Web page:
Forestry Riparian Easement Program.
The Forestry Riparian Easement Program (FREP) is managed by the Small Forest Landowner Office (SFLO) in the Department of Natural Resources (DNR) and acquires 50-year easements along riparian and other sensitive aquatic areas from small forest landowners who are willing to sell or donate easements to the state. The DNR may purchase easements from small forest landowners and hold the easements in the name of the state. Small forest landowners are generally landowners who harvest less than an average of 2 million board feet per year. The easements are restrictive only and allow landowners to engage in activities except as necessary to protect the riparian functions of the habitat for the term of the easement.
The easements represent 50 percent of the value of the unharvested trees, plus participation compliance costs. Once a contract under the FREP is executed, the DNR is required to reimburse the landowner for the actual costs to establish streamside buffers and timber marking.
The value of the easement is determined by the DNR based on the fair market value of the timber volume covered by the easement. This calculation is made by the DNR after it conducts a timber cruise of the entire proposed easement. The data gathered in the timber cruise are then applied to a stumpage value table to calculate the fair market value. Value is calculated only on qualifying timber. Compensation for qualifying timber on potentially unstable slopes or landforms may not exceed $50,000.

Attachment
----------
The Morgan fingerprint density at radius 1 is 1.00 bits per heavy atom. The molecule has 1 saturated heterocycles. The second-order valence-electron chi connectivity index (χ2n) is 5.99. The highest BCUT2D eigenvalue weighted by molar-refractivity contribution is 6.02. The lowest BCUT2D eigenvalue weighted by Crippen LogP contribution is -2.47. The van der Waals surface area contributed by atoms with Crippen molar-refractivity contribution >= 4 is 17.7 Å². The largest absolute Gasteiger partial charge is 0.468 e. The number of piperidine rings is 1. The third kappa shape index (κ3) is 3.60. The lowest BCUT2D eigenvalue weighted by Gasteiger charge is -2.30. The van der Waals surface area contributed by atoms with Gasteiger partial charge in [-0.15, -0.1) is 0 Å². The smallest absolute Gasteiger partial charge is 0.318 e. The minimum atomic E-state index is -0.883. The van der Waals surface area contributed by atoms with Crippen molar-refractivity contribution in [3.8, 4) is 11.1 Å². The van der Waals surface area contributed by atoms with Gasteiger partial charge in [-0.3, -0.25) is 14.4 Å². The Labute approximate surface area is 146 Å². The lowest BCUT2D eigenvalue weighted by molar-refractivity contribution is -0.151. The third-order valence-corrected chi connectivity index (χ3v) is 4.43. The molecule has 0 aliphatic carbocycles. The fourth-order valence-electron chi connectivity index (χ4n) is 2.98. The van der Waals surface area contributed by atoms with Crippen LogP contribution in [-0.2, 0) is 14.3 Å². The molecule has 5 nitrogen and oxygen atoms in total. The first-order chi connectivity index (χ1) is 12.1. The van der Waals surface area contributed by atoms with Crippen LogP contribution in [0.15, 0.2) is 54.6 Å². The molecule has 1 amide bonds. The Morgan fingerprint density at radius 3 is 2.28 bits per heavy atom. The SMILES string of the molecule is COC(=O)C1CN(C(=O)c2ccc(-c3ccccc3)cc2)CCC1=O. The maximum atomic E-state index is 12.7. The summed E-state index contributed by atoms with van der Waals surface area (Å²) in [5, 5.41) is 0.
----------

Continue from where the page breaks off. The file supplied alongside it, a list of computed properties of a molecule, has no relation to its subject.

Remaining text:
Small Parcel Alternative Management Plans.
Parcels of 20 acres or less which are held by landowners owning less than 80 acres total are exempted from requirements to leave riparian buffers adjacent to streams. These landowners must comply with permanent forest practices rules in effect as of January 1, 1999, but may additionally be required to leave timber adjacent to streams equivalent to 15 percent of the volume of timber covering the harvest area. The SFLO is required to work with such landowners to develop alternative management plans for such riparian buffers.
Forestry Riparian Easement Program.
Forestry riparian easements shall be effective for 40 years, rather than 50 years.
Subject to availability of funding, the amount of compensation the Small Forest Landowner Office (SFLO) shall offer for qualifying timber in the Forestry Riparian Easement Program (FREP) is increased from 50 percent to 90 percent of the value. The SFLO may utilize landowners' actual mill receipts to help determine fair market value but may not require these documents in any valuation process.